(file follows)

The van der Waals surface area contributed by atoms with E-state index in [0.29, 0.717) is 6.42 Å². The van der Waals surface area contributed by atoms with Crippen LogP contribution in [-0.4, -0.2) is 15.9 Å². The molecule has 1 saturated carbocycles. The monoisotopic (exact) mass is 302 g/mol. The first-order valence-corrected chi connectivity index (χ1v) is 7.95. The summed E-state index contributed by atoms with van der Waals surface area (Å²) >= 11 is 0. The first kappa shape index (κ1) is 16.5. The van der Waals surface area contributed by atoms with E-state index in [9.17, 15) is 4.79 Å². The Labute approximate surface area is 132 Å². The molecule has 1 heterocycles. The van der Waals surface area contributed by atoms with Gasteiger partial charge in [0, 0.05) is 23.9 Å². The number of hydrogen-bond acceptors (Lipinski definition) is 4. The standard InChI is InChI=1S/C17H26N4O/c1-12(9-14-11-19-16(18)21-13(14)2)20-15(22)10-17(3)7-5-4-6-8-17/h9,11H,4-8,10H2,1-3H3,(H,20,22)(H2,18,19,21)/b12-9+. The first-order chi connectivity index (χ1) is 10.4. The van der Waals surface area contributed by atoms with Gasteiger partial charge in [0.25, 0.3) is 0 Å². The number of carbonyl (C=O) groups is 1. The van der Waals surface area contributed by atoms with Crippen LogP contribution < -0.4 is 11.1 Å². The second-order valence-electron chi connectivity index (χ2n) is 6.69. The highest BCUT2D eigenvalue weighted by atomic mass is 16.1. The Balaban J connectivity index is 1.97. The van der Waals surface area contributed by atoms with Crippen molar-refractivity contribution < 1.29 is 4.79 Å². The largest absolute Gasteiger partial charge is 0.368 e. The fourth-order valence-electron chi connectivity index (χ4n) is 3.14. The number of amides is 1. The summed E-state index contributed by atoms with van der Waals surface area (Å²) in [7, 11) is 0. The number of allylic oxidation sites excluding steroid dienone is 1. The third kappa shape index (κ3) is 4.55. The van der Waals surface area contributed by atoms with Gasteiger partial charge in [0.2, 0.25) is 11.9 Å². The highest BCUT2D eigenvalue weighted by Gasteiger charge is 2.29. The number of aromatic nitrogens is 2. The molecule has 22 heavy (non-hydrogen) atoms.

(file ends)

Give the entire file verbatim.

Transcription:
The van der Waals surface area contributed by atoms with E-state index in [0.29, 0.717) is 6.42 Å². The van der Waals surface area contributed by atoms with Crippen LogP contribution in [-0.4, -0.2) is 15.9 Å². The molecule has 1 saturated carbocycles. The monoisotopic (exact) mass is 302 g/mol. The first-order valence-corrected chi connectivity index (χ1v) is 7.95. The summed E-state index contributed by atoms with van der Waals surface area (Å²) >= 11 is 0. The first kappa shape index (κ1) is 16.5. The van der Waals surface area contributed by atoms with E-state index in [9.17, 15) is 4.79 Å². The Labute approximate surface area is 132 Å². The molecule has 1 heterocycles. The van der Waals surface area contributed by atoms with Gasteiger partial charge in [0, 0.05) is 23.9 Å². The number of hydrogen-bond acceptors (Lipinski definition) is 4. The standard InChI is InChI=1S/C17H26N4O/c1-12(9-14-11-19-16(18)21-13(14)2)20-15(22)10-17(3)7-5-4-6-8-17/h9,11H,4-8,10H2,1-3H3,(H,20,22)(H2,18,19,21)/b12-9+. The first-order chi connectivity index (χ1) is 10.4. The van der Waals surface area contributed by atoms with Gasteiger partial charge in [0.25, 0.3) is 0 Å². The number of carbonyl (C=O) groups is 1. The van der Waals surface area contributed by atoms with Crippen LogP contribution < -0.4 is 11.1 Å². The second-order valence-electron chi connectivity index (χ2n) is 6.69. The highest BCUT2D eigenvalue weighted by atomic mass is 16.1. The Balaban J connectivity index is 1.97. The van der Waals surface area contributed by atoms with Crippen molar-refractivity contribution < 1.29 is 4.79 Å². The largest absolute Gasteiger partial charge is 0.368 e. The fourth-order valence-electron chi connectivity index (χ4n) is 3.14. The number of amides is 1. The summed E-state index contributed by atoms with van der Waals surface area (Å²) in [7, 11) is 0. The number of allylic oxidation sites excluding steroid dienone is 1. The third kappa shape index (κ3) is 4.55. The van der Waals surface area contributed by atoms with Gasteiger partial charge in [0.2, 0.25) is 11.9 Å². The highest BCUT2D eigenvalue weighted by Gasteiger charge is 2.29. The number of aromatic nitrogens is 2. The molecule has 22 heavy (non-hydrogen) atoms.